Published August 1, 1999
When The Very Thought of You, directed by Nick Hamm from a screenplay by Peter Morgan, was released in Britain last year, it was called Martha, Meet Frank, Daniel and Laurence. The American distributors must have thought that sounded somehow too suggestive, so they gave it one of those nondescript American titles, like Lost and Found or Forces of Nature or Living Out Loud or One True Thing that could apply to almost any movie. And what one finds that such generic titles describe is often, as it certainly is in this case, pretty generic entertainment.
I went to see it when I was in London because Chris Tookey of the Daily Mail said that it was “the funniest movie I have ever seen.” Wow! That’s pretty categorical. You’ve got to respect a superlative like that. But, having now seen it, all I can say is that Chris Tookey cannot have seen very many funny movies. He cannot have seen many movies at all, for that matter. Psycho is funnier than this movie. There’s hardly a joke in it — or at least hardly a joke worth mentioning. And now I see that John Cleese is touting it for its comedy. All I can say is that Nick Hamm must have some pretty influential friends.
But then, I don’t like “Friends” either, and this movie, in which the three male British friends are supposed to be in love with the same American woman, resembles nothing so much as an extended episode of that TV show — but without the laughs. It’s also supposed to be heartwarming, I guess, because Martha (Monica Potter), Frank (Rufus Sewell) and Laurence (Joseph Fiennes), at least, are meant to be damaged people in search of love and meaning. The trouble is that there is no particular reason for them to be regarded as damaged, and their search for love and meaning is too familiar and banal. Martha says at one point that: “Ever since I was a little girl I thought that if I worked hard and stayed out of trouble. . .my life would be a fairy tale.”
Well, if you thought that, dear, you were a pretty dumb little girl! Is this supposed to explain why Martha, as we meet her, has been driven to such a state of desperation that she has chucked her job and family and apartment and lover in Minneapolis and bought the first ticket to anywhere? True, the lover was married and the pay was low (though not as low as she says it was here, since that would be well under the minimum wage) and the apartment was in a bad neighborhood and sixteen floors up. But you’d think it would be a lot easier to find a new apartment and a new job and (for a woman who looks like this) a new lover than to run away to any place at random.
At this point she meets Daniel (Tom Hollander), a successful record company executive who is returning to London from a business trip to Minneapolis. Being an inveterate ladies’ man (as we have already been told), Daniel puts the moves on her but soon finds himself telling her about secrets he has never told anyone else. He is in love. She has no money. He has lots of money. He offers her a hotel room at a posh hotel, no strings attached, then leaves. Meanwhile, Laurence has come to the airport to meet Daniel, one of his two oldest friends (the other is of course Frank) and, the flight having been early, has missed him. He has a series of mishaps (perhaps meant to be comic) in one of which Martha is involved. This time it is Martha who realizes at once that here is her dream man, so she has the information desk page him, even though she doesn’t know his name.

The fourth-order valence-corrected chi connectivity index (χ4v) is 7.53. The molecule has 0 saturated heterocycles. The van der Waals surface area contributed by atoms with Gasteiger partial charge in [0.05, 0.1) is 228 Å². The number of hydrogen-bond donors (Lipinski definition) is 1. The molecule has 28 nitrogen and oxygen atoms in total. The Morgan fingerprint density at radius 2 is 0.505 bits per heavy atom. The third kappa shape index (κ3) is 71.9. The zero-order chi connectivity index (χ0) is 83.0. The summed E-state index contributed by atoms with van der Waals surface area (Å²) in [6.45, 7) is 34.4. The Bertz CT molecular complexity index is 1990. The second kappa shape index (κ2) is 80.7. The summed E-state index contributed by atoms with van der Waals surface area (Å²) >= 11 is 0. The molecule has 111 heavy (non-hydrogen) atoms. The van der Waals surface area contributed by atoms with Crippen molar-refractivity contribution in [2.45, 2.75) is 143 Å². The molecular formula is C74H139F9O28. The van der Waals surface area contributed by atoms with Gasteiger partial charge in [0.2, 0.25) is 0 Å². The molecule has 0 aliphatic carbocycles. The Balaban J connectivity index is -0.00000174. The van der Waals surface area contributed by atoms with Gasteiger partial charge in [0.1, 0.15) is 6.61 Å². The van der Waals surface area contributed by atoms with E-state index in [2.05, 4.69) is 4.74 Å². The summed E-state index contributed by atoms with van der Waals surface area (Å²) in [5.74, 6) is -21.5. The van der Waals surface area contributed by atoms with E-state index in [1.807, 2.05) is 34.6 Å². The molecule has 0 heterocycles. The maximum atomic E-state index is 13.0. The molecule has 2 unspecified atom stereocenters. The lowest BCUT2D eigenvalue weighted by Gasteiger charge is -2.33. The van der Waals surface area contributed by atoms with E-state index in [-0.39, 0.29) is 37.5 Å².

Laurence, meanwhile, is outside trying not to get his car towed and does not hear the page. No matter, Martha finally spots him and takes him to the hotel room furnished by Daniel. They are on the point of a kiss when flowers sent by Daniel come. Realizing that his rival is his best friend, Laurence gallantly retires from the field. But now he too is smitten. Martha is looking for him, both Laurence and Daniel are now looking her, and whom should she meet but Frank. Realizing that this is the beloved that Daniel has told the other two about, Frank (by contrast with Laurence) determines to seduce her in revenge for what Daniel had recently done to him over a woman.
All this is told to us in flashback by Frank, who is supposedly seeing a psychiatrist (Ray Winstone) who — what a laugh! — turns out to be a building worker. He needs help because, like Martha, he has a secret sorrow. It is that, after a long period of unemployment he has lost his nerve about auditioning for acting parts. But he’s not the only one with insecurities! No, indeed. Laurence has lost his nerve (for reasons unspecified) about playing competitive bridge and even Daniel, who is otherwise successful at work and with women, is having a crisis of confidence because his decorator has put a lot of second-hand books on his shelves, and he’s never read them. He’s even lost his nerve about trying to read them.
These are people, obviously, with serious problems.
If you can get past their triviality and narcissism, you still have to cope with the romantic clichés — especially the debate as to whether there is a “perfect partner” for everybody — I mean, apart from the one that Frank mentions when he says that “my perfect partner is me — me with breasts.” But Martha is alleged to be more romantic than that. As the winner of the contest for her favors emulates the act of recklessness of their inamorata and buys a ticket to anywhere as a way of starting a new life (now he has courage; now he isn’t “freezing up” !) the other two guys have a fist-fight which seems to leave them both as happy and fulfilled as they would have been at having won her. They have joined “some kind of men’s club,” says one. “This is how women feel when they give birth,” says the other.
I think this is supposed to be funny.